We are delighted to announce that we have just published results of the first two Hearing Aids for Music project studies in the International Journal of Audiology. The article is open access so you can read and download freely from anywhere in the world!
Article link: here
The first study explored hearing aid users’ experiences of music listening using a short survey distributed in clinic waiting rooms. The survey asked patients whether they had experienced any problems with music listening, whether they felt this affected their quality of life, whether they had discussed music with their audiologist and if so, whether this had improved their experience of music.
The second study explored audiologists’ perspectives on listening to music with hearing aids using an online survey. The survey asked audiologists to reflect on their training and background, their experiences of discussing music listening issues, their experiences of optimising hearing aids for music listening, and their perceived confidence in their ability to do so.
Results showed that around two-thirds of hearing aid users experience some issue with music listening, and commonly reported problems included pitch perception difficulties, listening in live contexts, distortion, and difficulties hearing lyrics in songs. Some hearing aid users reported that they had stopped participating in musical activities, whether listening or performing, as a result of difficulties experienced. Relatively few hearing aid users had discussed music listening in clinic, and for those who had, they reported that their audiologist was very helpful in trying to arrive at solutions, but that there was mixed results in terms of improvements in music listening experiences.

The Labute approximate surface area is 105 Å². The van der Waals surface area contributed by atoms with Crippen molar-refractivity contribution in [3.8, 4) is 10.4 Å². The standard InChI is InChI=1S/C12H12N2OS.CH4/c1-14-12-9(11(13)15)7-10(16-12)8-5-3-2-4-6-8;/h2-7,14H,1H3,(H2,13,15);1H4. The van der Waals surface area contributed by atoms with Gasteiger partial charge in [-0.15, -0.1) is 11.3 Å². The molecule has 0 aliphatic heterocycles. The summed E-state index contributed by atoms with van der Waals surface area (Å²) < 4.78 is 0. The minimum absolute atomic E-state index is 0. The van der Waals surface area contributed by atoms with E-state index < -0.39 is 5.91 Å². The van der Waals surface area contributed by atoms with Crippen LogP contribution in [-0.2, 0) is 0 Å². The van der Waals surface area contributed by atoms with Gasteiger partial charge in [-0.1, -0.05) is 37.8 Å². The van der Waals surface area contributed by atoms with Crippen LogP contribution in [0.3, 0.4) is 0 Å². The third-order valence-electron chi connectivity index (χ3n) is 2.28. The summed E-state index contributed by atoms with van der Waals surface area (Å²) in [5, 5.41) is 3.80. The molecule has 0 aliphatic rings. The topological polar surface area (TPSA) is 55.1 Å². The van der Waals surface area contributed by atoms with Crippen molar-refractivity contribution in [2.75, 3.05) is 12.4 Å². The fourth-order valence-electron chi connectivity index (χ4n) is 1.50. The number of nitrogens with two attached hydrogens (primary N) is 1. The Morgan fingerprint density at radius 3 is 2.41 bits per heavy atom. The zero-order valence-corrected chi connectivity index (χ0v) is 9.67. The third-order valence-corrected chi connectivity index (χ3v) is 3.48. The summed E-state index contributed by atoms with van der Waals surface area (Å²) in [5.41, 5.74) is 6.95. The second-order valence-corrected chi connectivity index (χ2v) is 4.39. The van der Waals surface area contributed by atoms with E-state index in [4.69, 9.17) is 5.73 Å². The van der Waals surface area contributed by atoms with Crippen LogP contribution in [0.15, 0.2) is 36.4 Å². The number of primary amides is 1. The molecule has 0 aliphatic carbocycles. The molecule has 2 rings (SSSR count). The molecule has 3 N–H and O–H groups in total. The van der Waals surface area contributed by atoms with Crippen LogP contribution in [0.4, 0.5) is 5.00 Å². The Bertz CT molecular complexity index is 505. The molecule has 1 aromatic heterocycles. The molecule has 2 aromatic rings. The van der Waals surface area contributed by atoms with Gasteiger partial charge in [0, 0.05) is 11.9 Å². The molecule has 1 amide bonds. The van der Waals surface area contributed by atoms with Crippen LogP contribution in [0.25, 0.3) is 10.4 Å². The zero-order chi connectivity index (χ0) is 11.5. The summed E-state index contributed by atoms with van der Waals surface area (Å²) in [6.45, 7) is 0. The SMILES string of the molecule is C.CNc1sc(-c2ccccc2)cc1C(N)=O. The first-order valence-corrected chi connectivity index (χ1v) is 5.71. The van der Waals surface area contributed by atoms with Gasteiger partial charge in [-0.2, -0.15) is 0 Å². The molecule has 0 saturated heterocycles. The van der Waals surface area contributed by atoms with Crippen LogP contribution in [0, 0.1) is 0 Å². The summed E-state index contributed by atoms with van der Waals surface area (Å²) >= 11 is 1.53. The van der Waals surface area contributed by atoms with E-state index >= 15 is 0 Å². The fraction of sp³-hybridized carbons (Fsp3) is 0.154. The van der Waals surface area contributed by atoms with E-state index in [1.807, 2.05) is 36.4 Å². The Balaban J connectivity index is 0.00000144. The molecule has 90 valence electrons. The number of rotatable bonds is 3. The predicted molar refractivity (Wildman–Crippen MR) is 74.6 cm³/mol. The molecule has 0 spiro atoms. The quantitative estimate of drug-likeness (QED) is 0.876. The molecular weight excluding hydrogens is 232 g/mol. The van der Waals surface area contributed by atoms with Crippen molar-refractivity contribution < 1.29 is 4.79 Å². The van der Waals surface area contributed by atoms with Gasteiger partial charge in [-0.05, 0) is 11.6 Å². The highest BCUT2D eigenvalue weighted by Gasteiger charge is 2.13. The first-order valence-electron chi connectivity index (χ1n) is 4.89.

To help improve music listening experiences, audiologists reported using a range of strategies, the most commonly cited being removing adaptive functionality (e.g. feedback cancellation, noise reduction), alterations to compression, changes to gain, and taking individual musical needs (e.g. contexts, instruments) into account, though it was not possible from the study design to tell whether these were having a beneficial effect. Most audiologists were not trained in fitting hearing aids for music, though around a third had received some training, mostly at a conference or continuing professional development event. Those with some training were more likely to report confidence in providing advice, confidence in programming hearing aids for music, and programming hearing aids for music for a greater number of patients.
Music listening plays a key role in people’s health and wellbeing as they go about their everyday lives, and that includes people with different levels of deafness. We argue in our paper that empirical research into audiologists’ fitting strategies, and their relationship to beneficial outcomes for hearing aid users, is needed in order to develop evidence-based, validated guidelines to support audiologists’ training.
Drs. Alinka Greasley, Harriet Crook, Robert Fulford
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